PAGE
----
“Mistakes are a fact of life. It is the response to error that counts.”
– Nikki Giovanni
Hold onto the handrail.
Don’t forget your lunch.
Double-check the time of your appointment.
Wear something more professional.
Finish your assignment.
Parenting can feel like a revolving door of reminders. We love our kids. We want them to succeed. We don’t want to see their knees scraped, their feelings hurt, their grades suffer, or their opportunities squandered. So we hover. We cross their t’s and dot their i’s. We think when they’re not and alert when they’re unaware. Yet in so doing, we can inadvertently rob them of the most essential opportunities for growth: learning from mistakes. After all…
Who is better prepared to show up early for an interview than the person whose last dream job was lost by showing up 10 minutes late?
Who knows the importance of homework better than the student who suffered the consequences of a missed assignment?
And who will remember their lunch more readily than the one who went hungry after leaving their bag at home?
Mistakes are a sneaky thing. To the moms and dads taking witness, they can seem destructive. Damaging. Moments to avoid at all costs. Yet to the mistake maker, they can prove more valuable than any lesson spoken or wisdom relayed.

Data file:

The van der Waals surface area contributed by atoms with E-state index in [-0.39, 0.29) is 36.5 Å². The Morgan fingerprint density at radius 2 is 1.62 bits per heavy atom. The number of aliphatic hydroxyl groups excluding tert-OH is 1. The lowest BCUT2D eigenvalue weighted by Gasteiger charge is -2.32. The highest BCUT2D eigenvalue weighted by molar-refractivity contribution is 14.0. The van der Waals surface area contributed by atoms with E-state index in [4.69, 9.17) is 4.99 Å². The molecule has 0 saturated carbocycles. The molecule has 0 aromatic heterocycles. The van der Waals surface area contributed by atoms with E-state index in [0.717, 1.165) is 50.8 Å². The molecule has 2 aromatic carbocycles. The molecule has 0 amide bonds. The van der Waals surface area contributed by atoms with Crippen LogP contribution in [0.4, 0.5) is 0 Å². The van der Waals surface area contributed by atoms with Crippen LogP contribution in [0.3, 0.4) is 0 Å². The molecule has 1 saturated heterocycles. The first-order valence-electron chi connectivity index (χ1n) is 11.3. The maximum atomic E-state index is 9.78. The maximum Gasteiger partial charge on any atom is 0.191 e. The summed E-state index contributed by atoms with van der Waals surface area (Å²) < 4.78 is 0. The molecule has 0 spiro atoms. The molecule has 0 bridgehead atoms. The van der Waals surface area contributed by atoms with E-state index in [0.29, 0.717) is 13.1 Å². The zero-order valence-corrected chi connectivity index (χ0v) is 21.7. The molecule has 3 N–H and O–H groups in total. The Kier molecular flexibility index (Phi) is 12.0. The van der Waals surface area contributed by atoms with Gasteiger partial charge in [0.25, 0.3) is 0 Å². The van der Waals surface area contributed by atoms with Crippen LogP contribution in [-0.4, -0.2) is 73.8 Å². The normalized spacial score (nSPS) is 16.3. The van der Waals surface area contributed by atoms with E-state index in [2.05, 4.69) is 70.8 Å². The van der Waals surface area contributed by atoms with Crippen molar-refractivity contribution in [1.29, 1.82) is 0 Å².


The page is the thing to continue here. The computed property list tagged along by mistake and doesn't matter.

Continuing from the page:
It goes without saying that teaching is part of parenting and that grace is an essential aspect of love. Alerting our kids to the challenges of life is an essential part of our responsibility; coming to their rescue, an act of selflessness that bonds parent to child. But there’s a line at which compassion becomes something else: enablement.
Bringing a forgotten homework assignment to school for the responsible child can be loving. Retrieving the 17th forgotten homework assignment this year? Enablement.
A study published in Scientific American puts it this way: “learning becomes better if conditions are arranged so that students make errors.”
The same is true in teaching kids about money. The occasional reminder that pricey prom season is approaching can be helpful. But a $200 bailout offered after they’ve squandered their savings? Such a habit will likely continue–and grow–into adulthood as it takes on a familiar name: debt.
Keeping your child from scraping their knees is an admirable reflex centered in love. Yet raising a child who becomes an adult who takes responsibility requires a scraped knee every now and then.